In spirit of Ayn Rand, Israeli entrepreneurship to get a boost

In spirit of Ayn Rand, Israeli entrepreneurship to get a boost

Atlas Award winners will be recognized by an organization representing an early proponent of individuality and independence

The Atlas Award
The Atlas Award

There are many contests and competitions in Israel each year that seek the entrepreneur with the best idea, business, or skill set. But the winner of the Atlas Award – to be given out Tuesday in Tel Aviv by the Israeli chapter of the Ayn Rand Institute – will be able to lay claim to the title of “most entrepreneurial entrepreneur.”

The institute is named for Ayn Rand, the novelist and philosopher who rose to fame based on her promotion of the philosophy of Objectivism, which says each person is responsible for his own life and welfare and must not rely on the state or even other people to make his way through life.

Israeli entrepreneurs are usually not as self-sufficient as Rand’s ideal man or woman; the tech community has a reputation of helping out others, and Israelis tend to root for each other’s success. Nevertheless, believes Boaz Arad, chairman of the institute’s local branch, the independent tendencies many Israeli entrepreneurs display – thinking outside the box, not being afraid of failure, and a general willingness to upset the existing order of technology and business – should be rewarded.

“How can we encourage the values of independence that have enhanced Israel’s economy, thus creating more businesses and encouraging more entrepreneurship in more areas? This is the challenge we have taken upon ourselves, and to express this, we want to reward the entrepreneurs who have been helping the Israeli economy thrive.”

The Atlas Award
The Atlas Award

Rand, a Russian immigrant to the US who achieved fame in the 1940s and 50s (“The Fountainhead,” her most famous book, came out in 1941, and “Atlas Shrugged,” considered her most important work, was published in 1957), is considered one of the 200th century’s strongest advocates for entrepreneurship and opposition to big government. In her honor and as recognition of her promotion of the entrepreneurial spirit, Yaron Brook, an Israeli-born entrepreneur, writer, and media commentator (he is also a US citizen) started the California-based Ayn Rand Institute, which has chapters throughout the US, Europe, and in Israel.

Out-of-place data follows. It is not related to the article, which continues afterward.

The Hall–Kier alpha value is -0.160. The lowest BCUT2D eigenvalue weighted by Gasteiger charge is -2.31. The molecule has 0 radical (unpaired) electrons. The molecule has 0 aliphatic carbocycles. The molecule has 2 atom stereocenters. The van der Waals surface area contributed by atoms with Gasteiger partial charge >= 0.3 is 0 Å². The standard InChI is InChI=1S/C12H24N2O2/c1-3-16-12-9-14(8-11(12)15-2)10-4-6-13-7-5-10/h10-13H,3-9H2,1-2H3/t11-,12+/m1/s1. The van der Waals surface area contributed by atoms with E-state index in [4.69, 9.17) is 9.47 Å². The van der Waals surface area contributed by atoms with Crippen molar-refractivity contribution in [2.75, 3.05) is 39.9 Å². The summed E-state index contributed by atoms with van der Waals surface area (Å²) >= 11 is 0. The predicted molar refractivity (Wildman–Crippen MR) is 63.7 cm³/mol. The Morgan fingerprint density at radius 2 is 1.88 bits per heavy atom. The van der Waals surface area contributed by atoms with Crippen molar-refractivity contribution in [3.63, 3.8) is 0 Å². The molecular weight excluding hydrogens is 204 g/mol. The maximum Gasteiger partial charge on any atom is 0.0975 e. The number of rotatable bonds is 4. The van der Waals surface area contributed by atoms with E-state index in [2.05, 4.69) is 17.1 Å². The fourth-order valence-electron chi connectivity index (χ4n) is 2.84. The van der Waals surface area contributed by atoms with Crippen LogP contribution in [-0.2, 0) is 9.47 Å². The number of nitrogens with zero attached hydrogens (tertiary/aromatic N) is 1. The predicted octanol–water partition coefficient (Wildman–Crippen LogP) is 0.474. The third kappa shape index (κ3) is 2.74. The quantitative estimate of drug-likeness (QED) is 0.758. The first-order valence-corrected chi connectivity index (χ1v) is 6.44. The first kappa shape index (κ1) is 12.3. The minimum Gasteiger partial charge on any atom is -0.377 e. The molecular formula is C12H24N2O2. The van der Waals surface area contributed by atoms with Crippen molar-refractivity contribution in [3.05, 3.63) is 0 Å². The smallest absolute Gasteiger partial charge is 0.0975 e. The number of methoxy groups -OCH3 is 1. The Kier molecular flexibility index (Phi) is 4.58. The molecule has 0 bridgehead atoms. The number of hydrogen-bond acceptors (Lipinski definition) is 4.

Candidate companies for the award – which will include a handsome statue of the mythological Atlas holding the world designed by sculptor Richard Minns – include some of the biggest names in Israeli tech, including Outbrain, Kaminario, SimiliarWeb, Valens, Zerto, Gigya, Ctera Networks, Moovit, and Forter.

Judges include some of the most influential entrepreneurs and investors in the Israeli tech world, including Karin Mayer Rubinstein (director of IATI), Dr. Shlomo Kalish (chairman of Jerusalem Global Ventures), Gil Hirsch (director of Facebook Israel), and others. Speakers will include Nobel Prize winner Professor Dan Shechtman, Microsoft Israel R&D director Yoram Yaakovi, NFX Guild investment house chairman Gigi Levy – and Brook himself, who will talk a bit about his new book, “Equal is Unfair” (currently the number one bestseller in Amazon’s Government Management book category).

“The last two years have been exceptional ones for Israeli high-tech, with exits and deals worth billions breaking records,” said Israel Ayn Rand Institute director Arad. “But the entrepreneurship and leadership in technology is not always easy to understand and apply to other areas. The tech sector is thriving, but it would be good to help manufacturing and businesses in other sectors benefit from these trends as well.”

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